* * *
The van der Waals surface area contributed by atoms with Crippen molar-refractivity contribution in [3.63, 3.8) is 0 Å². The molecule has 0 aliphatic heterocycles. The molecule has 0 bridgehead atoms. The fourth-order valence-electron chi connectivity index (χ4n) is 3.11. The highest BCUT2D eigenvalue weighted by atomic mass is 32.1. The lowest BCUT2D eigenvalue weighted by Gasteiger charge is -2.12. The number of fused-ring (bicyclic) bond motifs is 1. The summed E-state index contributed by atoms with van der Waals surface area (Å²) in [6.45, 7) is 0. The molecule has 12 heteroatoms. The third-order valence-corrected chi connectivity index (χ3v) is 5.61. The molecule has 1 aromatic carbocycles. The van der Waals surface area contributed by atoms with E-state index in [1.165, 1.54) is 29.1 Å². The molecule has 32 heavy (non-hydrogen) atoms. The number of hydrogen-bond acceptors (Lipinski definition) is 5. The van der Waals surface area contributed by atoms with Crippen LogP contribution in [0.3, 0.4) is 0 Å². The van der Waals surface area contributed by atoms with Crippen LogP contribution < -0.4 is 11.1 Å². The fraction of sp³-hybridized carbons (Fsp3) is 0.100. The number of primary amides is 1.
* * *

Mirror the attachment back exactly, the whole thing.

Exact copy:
The van der Waals surface area contributed by atoms with Crippen molar-refractivity contribution in [3.63, 3.8) is 0 Å². The molecule has 0 aliphatic heterocycles. The molecule has 0 bridgehead atoms. The fourth-order valence-electron chi connectivity index (χ4n) is 3.11. The highest BCUT2D eigenvalue weighted by atomic mass is 32.1. The lowest BCUT2D eigenvalue weighted by Gasteiger charge is -2.12. The number of fused-ring (bicyclic) bond motifs is 1. The summed E-state index contributed by atoms with van der Waals surface area (Å²) in [6.45, 7) is 0. The molecule has 12 heteroatoms. The third-order valence-corrected chi connectivity index (χ3v) is 5.61. The molecule has 1 aromatic carbocycles. The van der Waals surface area contributed by atoms with E-state index in [1.165, 1.54) is 29.1 Å². The molecule has 32 heavy (non-hydrogen) atoms. The number of hydrogen-bond acceptors (Lipinski definition) is 5. The van der Waals surface area contributed by atoms with Crippen LogP contribution in [0.3, 0.4) is 0 Å². The van der Waals surface area contributed by atoms with Crippen LogP contribution < -0.4 is 11.1 Å². The fraction of sp³-hybridized carbons (Fsp3) is 0.100. The number of primary amides is 1.